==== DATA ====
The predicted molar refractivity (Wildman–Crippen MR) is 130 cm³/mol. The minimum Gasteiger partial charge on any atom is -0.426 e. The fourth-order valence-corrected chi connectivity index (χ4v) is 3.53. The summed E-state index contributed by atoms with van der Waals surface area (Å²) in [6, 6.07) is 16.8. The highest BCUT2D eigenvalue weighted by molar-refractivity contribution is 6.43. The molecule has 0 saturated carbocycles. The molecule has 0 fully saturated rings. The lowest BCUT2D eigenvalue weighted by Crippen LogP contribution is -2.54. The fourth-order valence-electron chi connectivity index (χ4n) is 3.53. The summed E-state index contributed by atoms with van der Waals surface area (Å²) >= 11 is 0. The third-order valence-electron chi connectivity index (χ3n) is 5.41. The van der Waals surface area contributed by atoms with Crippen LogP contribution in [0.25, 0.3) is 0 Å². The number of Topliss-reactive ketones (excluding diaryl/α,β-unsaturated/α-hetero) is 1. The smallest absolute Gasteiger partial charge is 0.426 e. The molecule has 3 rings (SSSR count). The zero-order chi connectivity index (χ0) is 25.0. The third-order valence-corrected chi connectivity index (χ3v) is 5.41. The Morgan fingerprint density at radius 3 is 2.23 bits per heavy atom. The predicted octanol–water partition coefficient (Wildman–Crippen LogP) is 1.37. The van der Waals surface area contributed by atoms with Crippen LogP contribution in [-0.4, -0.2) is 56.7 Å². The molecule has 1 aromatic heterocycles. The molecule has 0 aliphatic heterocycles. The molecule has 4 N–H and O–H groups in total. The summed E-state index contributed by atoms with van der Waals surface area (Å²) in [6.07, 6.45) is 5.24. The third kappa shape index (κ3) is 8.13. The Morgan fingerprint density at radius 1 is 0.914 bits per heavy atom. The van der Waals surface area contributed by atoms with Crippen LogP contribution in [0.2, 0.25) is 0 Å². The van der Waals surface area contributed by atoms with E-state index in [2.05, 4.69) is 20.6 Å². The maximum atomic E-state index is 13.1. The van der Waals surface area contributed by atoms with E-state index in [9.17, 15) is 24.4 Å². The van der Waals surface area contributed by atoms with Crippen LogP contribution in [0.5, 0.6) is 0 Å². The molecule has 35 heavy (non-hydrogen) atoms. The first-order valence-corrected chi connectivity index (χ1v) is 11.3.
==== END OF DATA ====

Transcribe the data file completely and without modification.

The predicted molar refractivity (Wildman–Crippen MR) is 130 cm³/mol. The minimum Gasteiger partial charge on any atom is -0.426 e. The fourth-order valence-corrected chi connectivity index (χ4v) is 3.53. The summed E-state index contributed by atoms with van der Waals surface area (Å²) in [6, 6.07) is 16.8. The highest BCUT2D eigenvalue weighted by molar-refractivity contribution is 6.43. The molecule has 0 saturated carbocycles. The molecule has 0 fully saturated rings. The lowest BCUT2D eigenvalue weighted by Crippen LogP contribution is -2.54. The fourth-order valence-electron chi connectivity index (χ4n) is 3.53. The summed E-state index contributed by atoms with van der Waals surface area (Å²) >= 11 is 0. The third-order valence-electron chi connectivity index (χ3n) is 5.41. The van der Waals surface area contributed by atoms with Crippen LogP contribution in [0.25, 0.3) is 0 Å². The number of Topliss-reactive ketones (excluding diaryl/α,β-unsaturated/α-hetero) is 1. The smallest absolute Gasteiger partial charge is 0.426 e. The molecule has 3 rings (SSSR count). The zero-order chi connectivity index (χ0) is 25.0. The third-order valence-corrected chi connectivity index (χ3v) is 5.41. The Morgan fingerprint density at radius 3 is 2.23 bits per heavy atom. The predicted octanol–water partition coefficient (Wildman–Crippen LogP) is 1.37. The van der Waals surface area contributed by atoms with Crippen LogP contribution in [-0.4, -0.2) is 56.7 Å². The molecule has 1 aromatic heterocycles. The molecule has 0 aliphatic heterocycles. The molecule has 4 N–H and O–H groups in total. The summed E-state index contributed by atoms with van der Waals surface area (Å²) in [6.07, 6.45) is 5.24. The third kappa shape index (κ3) is 8.13. The Morgan fingerprint density at radius 1 is 0.914 bits per heavy atom. The van der Waals surface area contributed by atoms with Crippen LogP contribution in [0.2, 0.25) is 0 Å². The van der Waals surface area contributed by atoms with E-state index in [2.05, 4.69) is 20.6 Å². The maximum atomic E-state index is 13.1. The van der Waals surface area contributed by atoms with E-state index in [9.17, 15) is 24.4 Å². The van der Waals surface area contributed by atoms with Crippen LogP contribution in [0.5, 0.6) is 0 Å². The molecule has 35 heavy (non-hydrogen) atoms. The first-order valence-corrected chi connectivity index (χ1v) is 11.3.